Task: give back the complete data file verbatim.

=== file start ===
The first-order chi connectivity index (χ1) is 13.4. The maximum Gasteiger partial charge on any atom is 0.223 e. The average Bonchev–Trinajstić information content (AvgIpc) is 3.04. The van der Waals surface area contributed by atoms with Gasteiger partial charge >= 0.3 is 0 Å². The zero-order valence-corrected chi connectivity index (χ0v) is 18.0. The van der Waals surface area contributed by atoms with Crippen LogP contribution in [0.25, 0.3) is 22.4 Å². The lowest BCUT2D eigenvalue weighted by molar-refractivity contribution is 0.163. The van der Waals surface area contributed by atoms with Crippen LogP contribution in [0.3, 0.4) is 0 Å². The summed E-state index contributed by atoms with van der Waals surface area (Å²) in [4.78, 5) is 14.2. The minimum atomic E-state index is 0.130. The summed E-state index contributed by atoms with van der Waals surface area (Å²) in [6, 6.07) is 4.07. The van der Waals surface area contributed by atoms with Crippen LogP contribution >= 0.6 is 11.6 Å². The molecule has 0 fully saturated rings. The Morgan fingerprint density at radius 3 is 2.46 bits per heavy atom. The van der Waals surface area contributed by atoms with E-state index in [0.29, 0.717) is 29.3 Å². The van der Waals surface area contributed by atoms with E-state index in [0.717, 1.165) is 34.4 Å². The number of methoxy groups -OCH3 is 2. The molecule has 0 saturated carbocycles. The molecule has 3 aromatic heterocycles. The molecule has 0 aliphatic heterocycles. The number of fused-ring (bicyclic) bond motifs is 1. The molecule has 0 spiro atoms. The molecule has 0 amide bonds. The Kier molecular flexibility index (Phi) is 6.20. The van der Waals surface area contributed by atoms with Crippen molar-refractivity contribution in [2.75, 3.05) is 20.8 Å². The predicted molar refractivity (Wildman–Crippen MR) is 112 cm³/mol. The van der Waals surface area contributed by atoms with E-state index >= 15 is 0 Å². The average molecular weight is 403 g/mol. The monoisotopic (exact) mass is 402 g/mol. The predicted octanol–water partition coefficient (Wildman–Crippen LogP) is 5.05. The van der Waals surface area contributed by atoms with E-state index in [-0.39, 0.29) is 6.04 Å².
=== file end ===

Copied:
The first-order chi connectivity index (χ1) is 13.4. The maximum Gasteiger partial charge on any atom is 0.223 e. The average Bonchev–Trinajstić information content (AvgIpc) is 3.04. The van der Waals surface area contributed by atoms with Gasteiger partial charge >= 0.3 is 0 Å². The zero-order valence-corrected chi connectivity index (χ0v) is 18.0. The van der Waals surface area contributed by atoms with Crippen LogP contribution in [0.25, 0.3) is 22.4 Å². The lowest BCUT2D eigenvalue weighted by molar-refractivity contribution is 0.163. The van der Waals surface area contributed by atoms with Crippen LogP contribution in [0.3, 0.4) is 0 Å². The summed E-state index contributed by atoms with van der Waals surface area (Å²) in [4.78, 5) is 14.2. The minimum atomic E-state index is 0.130. The summed E-state index contributed by atoms with van der Waals surface area (Å²) in [6, 6.07) is 4.07. The van der Waals surface area contributed by atoms with Crippen LogP contribution >= 0.6 is 11.6 Å². The molecule has 0 fully saturated rings. The Morgan fingerprint density at radius 3 is 2.46 bits per heavy atom. The van der Waals surface area contributed by atoms with E-state index in [0.29, 0.717) is 29.3 Å². The van der Waals surface area contributed by atoms with E-state index in [0.717, 1.165) is 34.4 Å². The number of methoxy groups -OCH3 is 2. The molecule has 0 saturated carbocycles. The molecule has 3 aromatic heterocycles. The molecule has 0 aliphatic heterocycles. The number of fused-ring (bicyclic) bond motifs is 1. The molecule has 0 spiro atoms. The molecule has 0 amide bonds. The Kier molecular flexibility index (Phi) is 6.20. The van der Waals surface area contributed by atoms with Crippen molar-refractivity contribution in [2.75, 3.05) is 20.8 Å². The predicted molar refractivity (Wildman–Crippen MR) is 112 cm³/mol. The van der Waals surface area contributed by atoms with E-state index >= 15 is 0 Å². The average molecular weight is 403 g/mol. The monoisotopic (exact) mass is 402 g/mol. The predicted octanol–water partition coefficient (Wildman–Crippen LogP) is 5.05. The van der Waals surface area contributed by atoms with E-state index in [-0.39, 0.29) is 6.04 Å².